Sven Krasser’s Blog

Musings on technology, security, and sundries.

3D-Printing a Joystick and a Paddle Controller (While Waiting on my C64 Parts)

The circuit board and the case for my project to build a Commodore 64 are still in the mail, and while I am waiting for those to arrive in Los Angeles, I started building input devices: a joystick and a paddle controller. Like many other contemporary machines, the C64 uses a DE-9 connector to hook up game controllers. These types of connectors are easy to get as they’re still in use in modern devices, e.g. for RS-232 serial interfaces. A paddle consists of a button and a potentiometer, also easy to obtain. And a joystick is, well, the actual stick assembly (with 4 switches, one for each direction) and a button. Those parts are still made for arcade machines. Lastly, both the paddle and the joystick need to fit into their own enclosures. For those I’ve opted for 3D printing. The result for the joystick is below. It’s a bit bulky but it works, probably—we’ll know for sure once the C64 parts are here.

I started by designing a generic parameterizable enclosure in OpenSCAD. The enclosure consists of a main part (chassis) and a lid. The lid is secured by four screws in each corner. There are a number of ways to assemble 3D-printed parts with screws. For this project, I decided to try out the tapping route. Using an M3 tap, I cut threads into the screw hole posts of the chassis and then secured the lid to the chassis using four M3 screws. So far this has been sufficiently sturdy. It took some experimentation to find the right diameter size that, after printing tolerances and inaccuracies come into play, results in holes of the right size for an M3 tap.

The next step was to design the enclosure for the paddle. For the potentiometer, I added a notch to the enclosure so that it does not rotate when operated. For the button, there’s a hole on the side so that the button can be reached easily with the left thumb. To make sure the components fit, I did a flat test print to estimate the tolerances. It turns out that the tolerances differ between the flat test print (with the button hole flat on the print bed) and the actual part (with the hole in vertical position). That’s somewhat obvious in hindsight, but it didn’t occur to me initially. Printing the hole vertically resulted in a slightly larger opening, so the button fits less snugly (but it stays in place once secured with its nut).

Below are the results of the print. To get the paddle position, the C64 will read the analog voltage over the potentiometer and translate it to a byte value in one of the SID chip’s registers. As a computer engineer, I am a bit skeptical about getting analog signals right on the first attempt. Thus, before fully wiring it up, I want to do a quick breadboard test to make sure everything works as expected. Lastly, the paddle still needs a proper knob for the pot. The ones that came with it look a bit too “industrial,” so the plan is to print a custom one.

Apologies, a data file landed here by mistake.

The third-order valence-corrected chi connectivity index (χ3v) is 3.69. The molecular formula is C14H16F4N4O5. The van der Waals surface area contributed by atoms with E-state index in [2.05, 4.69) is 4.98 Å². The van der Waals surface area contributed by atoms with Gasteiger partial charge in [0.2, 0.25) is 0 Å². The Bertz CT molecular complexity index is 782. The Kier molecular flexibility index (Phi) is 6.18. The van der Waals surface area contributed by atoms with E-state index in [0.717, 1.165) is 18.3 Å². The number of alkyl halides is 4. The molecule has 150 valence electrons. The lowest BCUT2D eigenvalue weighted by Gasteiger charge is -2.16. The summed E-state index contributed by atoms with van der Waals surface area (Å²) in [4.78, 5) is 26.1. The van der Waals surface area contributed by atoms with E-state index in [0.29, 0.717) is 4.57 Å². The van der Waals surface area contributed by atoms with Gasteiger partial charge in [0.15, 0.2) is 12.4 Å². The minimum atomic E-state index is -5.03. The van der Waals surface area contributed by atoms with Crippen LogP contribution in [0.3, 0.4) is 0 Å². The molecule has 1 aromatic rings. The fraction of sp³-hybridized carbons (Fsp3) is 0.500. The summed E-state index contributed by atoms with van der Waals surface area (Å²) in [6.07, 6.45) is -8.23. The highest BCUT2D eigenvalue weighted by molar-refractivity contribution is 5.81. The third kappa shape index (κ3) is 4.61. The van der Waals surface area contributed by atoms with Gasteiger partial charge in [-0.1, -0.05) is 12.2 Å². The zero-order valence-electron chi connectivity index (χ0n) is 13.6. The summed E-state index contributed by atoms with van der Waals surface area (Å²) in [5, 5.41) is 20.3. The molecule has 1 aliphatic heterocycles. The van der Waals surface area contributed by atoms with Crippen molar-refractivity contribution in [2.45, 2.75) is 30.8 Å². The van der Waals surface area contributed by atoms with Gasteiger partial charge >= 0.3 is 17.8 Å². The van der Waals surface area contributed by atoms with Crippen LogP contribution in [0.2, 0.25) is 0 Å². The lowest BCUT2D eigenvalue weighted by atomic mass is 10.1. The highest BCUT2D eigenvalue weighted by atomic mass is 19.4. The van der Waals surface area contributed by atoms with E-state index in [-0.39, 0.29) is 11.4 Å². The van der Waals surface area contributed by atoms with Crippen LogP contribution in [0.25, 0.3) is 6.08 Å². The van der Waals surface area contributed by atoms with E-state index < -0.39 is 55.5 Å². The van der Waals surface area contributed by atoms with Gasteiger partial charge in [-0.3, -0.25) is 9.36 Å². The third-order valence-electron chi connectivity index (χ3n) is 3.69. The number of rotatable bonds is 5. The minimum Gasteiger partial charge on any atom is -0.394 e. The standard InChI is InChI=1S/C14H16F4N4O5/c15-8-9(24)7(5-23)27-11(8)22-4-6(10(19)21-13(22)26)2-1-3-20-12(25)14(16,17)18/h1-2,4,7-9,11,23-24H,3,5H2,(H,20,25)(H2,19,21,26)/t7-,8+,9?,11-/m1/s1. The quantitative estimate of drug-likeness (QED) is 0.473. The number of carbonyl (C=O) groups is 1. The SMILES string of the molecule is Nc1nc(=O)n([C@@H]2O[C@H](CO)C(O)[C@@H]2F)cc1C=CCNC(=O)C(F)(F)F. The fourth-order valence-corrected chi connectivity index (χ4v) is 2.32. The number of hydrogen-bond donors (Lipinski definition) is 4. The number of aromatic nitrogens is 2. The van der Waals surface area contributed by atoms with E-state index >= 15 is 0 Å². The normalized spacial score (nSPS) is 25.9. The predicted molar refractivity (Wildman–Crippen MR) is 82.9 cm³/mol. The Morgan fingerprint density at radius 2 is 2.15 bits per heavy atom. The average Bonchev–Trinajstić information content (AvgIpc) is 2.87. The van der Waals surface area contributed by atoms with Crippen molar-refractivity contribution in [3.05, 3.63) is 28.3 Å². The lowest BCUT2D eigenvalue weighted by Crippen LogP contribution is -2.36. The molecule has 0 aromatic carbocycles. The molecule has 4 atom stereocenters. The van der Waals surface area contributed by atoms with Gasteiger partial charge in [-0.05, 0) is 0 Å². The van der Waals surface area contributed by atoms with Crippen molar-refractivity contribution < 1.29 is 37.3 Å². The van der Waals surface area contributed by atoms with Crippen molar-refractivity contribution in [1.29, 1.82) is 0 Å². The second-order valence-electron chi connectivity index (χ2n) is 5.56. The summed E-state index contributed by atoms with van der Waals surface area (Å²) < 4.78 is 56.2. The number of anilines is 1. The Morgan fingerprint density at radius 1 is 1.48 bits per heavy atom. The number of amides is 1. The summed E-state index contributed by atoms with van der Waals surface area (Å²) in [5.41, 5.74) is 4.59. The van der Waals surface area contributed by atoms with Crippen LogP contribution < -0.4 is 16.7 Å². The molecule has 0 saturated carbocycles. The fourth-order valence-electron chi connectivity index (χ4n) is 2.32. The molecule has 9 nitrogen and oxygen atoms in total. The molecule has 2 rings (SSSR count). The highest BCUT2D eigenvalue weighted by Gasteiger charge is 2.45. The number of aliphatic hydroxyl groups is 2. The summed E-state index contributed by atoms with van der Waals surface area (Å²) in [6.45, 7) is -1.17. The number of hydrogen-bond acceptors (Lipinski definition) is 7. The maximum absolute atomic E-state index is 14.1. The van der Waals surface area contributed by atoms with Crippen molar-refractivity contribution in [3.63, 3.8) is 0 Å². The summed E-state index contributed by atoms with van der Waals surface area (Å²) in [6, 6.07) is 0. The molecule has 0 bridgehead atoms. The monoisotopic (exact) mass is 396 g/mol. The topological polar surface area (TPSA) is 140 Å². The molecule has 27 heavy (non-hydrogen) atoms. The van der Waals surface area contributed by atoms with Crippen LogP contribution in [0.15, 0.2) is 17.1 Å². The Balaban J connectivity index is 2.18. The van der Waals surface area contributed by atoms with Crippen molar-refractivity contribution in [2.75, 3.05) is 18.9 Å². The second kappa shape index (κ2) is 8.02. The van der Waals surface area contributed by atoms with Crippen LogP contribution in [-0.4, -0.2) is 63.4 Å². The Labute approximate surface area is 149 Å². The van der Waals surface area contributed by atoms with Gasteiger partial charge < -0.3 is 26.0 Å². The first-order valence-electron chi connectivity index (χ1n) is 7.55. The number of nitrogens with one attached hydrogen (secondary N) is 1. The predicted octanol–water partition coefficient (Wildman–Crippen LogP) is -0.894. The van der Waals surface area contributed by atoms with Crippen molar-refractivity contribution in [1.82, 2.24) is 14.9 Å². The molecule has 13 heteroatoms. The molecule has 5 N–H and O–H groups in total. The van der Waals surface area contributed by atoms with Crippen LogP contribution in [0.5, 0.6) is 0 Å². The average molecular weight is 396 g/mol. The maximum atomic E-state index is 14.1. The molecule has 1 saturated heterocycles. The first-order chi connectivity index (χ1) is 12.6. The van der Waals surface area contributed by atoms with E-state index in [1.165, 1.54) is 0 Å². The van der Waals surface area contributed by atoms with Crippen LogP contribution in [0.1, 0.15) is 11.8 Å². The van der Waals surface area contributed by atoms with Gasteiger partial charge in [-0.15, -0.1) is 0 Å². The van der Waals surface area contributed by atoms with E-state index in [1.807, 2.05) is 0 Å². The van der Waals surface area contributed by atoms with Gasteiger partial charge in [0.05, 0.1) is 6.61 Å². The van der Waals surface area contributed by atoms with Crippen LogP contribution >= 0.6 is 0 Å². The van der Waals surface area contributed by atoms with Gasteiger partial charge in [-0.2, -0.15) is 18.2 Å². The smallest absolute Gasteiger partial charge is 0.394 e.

For the joystick, I’ve used the same enclosure with different measurements. For the button there is a similar cutout in the chassis (but in horizontal position instead of the vertical one in the paddle enclosure). There are four mounting holes that match the holes of the mounting plate of the joystick assembly. In addition, the wall thickness above the mounting plate is thicker so that the heads of the mounting screws can be recessed more deeply into the plastic. Those screws are then secured with nuts on the inside of the enclosure. To accommodate the hole sizes in the mounting plate of the joystick assembly, I’ve used slightly larger M4 screws and corresponding nuts.

The stick and button I planned to use initially are both sold by Sparkfun. One problem with the arcade button in Sparkfun’s catalog is that it is very long and would have required an even bulkier enclosure for the joystick. I ordered a more compact button (made by Crown/Samducksa) from Focus Attack, which allows the enclosure to have significantly less height (see comparison below).

Printing the joystick enclosure took about 2 hours for the lid and 7 hours for the chassis. There are likely some optimizations I could do to get this sped up—I’m still a 3D printing newbie. The parts did not come out perfectly, e.g. the lid has blemishes in the corner where the cable connects, but everything is otherwise functional. Time will tell if the tapped screw hole design is robust enough to withstand the flexing and other stresses on the enclosure during play.

The last step was to get the joystick wired up. In contrast to the paddle, the joystick is a purely digital design (the fire button switch and the switches for the four cardinal directions, up/down/left/right, short their respective lines to ground). The wiring will need some tidying up and some cable management to avoid the wires interfering with the stick mechanism, which I’ll do after having done a test drive once the C64 is assembled.

Instead of building controllers from parts, there are other options to connect input devices to a C64. A modern USB game controller can be connected using a microcontroller. This can be done with an Arduino, for example. Another option is to get a joystick with a DE-9 connector. Individual Computers sells the Competition Pro Retro, a newly made version of the legendary Competition Pro joystick.